This means they need to ensure that their freelancers are indeed deemed to be self-employed by HM Revenue & Customs (HMRC).
The taxman concentrates on areas where he expects tax may be underpaid, and so-called 'status' (where someone is either an employee or self-employed) is a lucrative area for him.
Companies would have to provide a list of dates when freelancers worked, copies of contracts and invoices, and a description of what they did.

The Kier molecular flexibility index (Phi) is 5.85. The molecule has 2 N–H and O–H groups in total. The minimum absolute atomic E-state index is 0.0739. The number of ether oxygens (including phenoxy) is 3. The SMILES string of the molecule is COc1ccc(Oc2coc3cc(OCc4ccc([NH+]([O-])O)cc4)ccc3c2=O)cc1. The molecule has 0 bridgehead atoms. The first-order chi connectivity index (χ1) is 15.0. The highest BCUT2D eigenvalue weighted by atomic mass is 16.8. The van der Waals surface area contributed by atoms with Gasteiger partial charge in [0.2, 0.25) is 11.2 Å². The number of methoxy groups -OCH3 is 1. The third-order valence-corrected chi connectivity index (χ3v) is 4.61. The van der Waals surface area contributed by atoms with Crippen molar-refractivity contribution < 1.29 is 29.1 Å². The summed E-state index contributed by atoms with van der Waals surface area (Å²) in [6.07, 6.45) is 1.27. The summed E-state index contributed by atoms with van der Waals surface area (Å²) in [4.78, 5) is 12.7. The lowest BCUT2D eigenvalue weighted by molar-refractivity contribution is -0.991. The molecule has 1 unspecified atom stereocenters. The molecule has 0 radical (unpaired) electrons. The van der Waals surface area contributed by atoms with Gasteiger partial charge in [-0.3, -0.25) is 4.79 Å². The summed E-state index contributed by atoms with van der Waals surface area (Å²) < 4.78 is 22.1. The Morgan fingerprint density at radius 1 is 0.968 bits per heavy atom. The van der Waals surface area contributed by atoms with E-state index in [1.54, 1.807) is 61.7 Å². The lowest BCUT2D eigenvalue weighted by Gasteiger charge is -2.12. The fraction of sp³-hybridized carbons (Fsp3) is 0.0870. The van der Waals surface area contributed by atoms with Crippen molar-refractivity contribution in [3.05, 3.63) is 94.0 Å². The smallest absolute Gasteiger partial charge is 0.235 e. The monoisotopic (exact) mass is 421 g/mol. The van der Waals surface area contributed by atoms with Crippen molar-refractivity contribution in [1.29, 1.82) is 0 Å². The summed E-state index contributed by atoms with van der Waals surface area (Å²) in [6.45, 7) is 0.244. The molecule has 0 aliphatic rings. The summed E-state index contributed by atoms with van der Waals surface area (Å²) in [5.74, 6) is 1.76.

If HMRC decides a freelancer has been used by a firm for too long, or on too regular a basis, it could deem that freelancer to be an 'employee'.
With this judgement, the company will be forced to pay any underpaid employer's tax (PAYE) - retrospective for up to five years - and National Insurance contributions.
What's more, HMRC could charge interest and a fine, too.
Don't get caught out - if freelancers look and behave like employees, HMRC will likely deem them as such.
Richard Fifield, managing director, Tenon Outsourcing.